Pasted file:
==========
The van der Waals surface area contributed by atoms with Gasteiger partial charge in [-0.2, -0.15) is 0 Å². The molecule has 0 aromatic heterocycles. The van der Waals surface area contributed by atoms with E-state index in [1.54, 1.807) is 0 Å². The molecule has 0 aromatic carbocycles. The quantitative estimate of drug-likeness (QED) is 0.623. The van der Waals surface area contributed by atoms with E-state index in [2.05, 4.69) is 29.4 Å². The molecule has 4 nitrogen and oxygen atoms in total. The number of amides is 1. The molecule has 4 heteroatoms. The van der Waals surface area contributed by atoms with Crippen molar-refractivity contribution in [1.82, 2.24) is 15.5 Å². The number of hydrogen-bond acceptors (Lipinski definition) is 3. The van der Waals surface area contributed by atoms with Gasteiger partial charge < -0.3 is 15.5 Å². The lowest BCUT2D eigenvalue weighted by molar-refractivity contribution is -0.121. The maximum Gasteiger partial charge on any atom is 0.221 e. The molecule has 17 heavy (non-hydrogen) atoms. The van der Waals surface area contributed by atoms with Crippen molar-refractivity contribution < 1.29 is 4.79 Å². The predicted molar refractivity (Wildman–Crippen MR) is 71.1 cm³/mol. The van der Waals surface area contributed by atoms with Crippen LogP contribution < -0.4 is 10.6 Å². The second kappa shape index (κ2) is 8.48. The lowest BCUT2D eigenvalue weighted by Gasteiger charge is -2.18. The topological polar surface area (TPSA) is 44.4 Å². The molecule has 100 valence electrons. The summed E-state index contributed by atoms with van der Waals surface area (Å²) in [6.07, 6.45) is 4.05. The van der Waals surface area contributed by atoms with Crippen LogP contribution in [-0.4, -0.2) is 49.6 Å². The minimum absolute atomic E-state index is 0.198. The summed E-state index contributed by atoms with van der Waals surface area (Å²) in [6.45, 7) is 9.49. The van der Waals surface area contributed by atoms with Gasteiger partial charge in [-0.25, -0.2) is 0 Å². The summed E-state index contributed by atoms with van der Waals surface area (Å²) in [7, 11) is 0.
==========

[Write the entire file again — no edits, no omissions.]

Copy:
The van der Waals surface area contributed by atoms with Gasteiger partial charge in [-0.2, -0.15) is 0 Å². The molecule has 0 aromatic heterocycles. The van der Waals surface area contributed by atoms with E-state index in [1.54, 1.807) is 0 Å². The molecule has 0 aromatic carbocycles. The quantitative estimate of drug-likeness (QED) is 0.623. The van der Waals surface area contributed by atoms with E-state index in [2.05, 4.69) is 29.4 Å². The molecule has 4 nitrogen and oxygen atoms in total. The number of amides is 1. The molecule has 4 heteroatoms. The van der Waals surface area contributed by atoms with Crippen molar-refractivity contribution in [1.82, 2.24) is 15.5 Å². The number of hydrogen-bond acceptors (Lipinski definition) is 3. The van der Waals surface area contributed by atoms with Gasteiger partial charge < -0.3 is 15.5 Å². The lowest BCUT2D eigenvalue weighted by molar-refractivity contribution is -0.121. The maximum Gasteiger partial charge on any atom is 0.221 e. The molecule has 17 heavy (non-hydrogen) atoms. The van der Waals surface area contributed by atoms with Crippen molar-refractivity contribution < 1.29 is 4.79 Å². The predicted molar refractivity (Wildman–Crippen MR) is 71.1 cm³/mol. The van der Waals surface area contributed by atoms with Crippen LogP contribution < -0.4 is 10.6 Å². The second kappa shape index (κ2) is 8.48. The lowest BCUT2D eigenvalue weighted by Gasteiger charge is -2.18. The topological polar surface area (TPSA) is 44.4 Å². The molecule has 100 valence electrons. The summed E-state index contributed by atoms with van der Waals surface area (Å²) in [6.07, 6.45) is 4.05. The van der Waals surface area contributed by atoms with Crippen LogP contribution in [-0.4, -0.2) is 49.6 Å². The minimum absolute atomic E-state index is 0.198. The summed E-state index contributed by atoms with van der Waals surface area (Å²) in [6.45, 7) is 9.49. The van der Waals surface area contributed by atoms with Gasteiger partial charge in [-0.25, -0.2) is 0 Å². The summed E-state index contributed by atoms with van der Waals surface area (Å²) in [7, 11) is 0.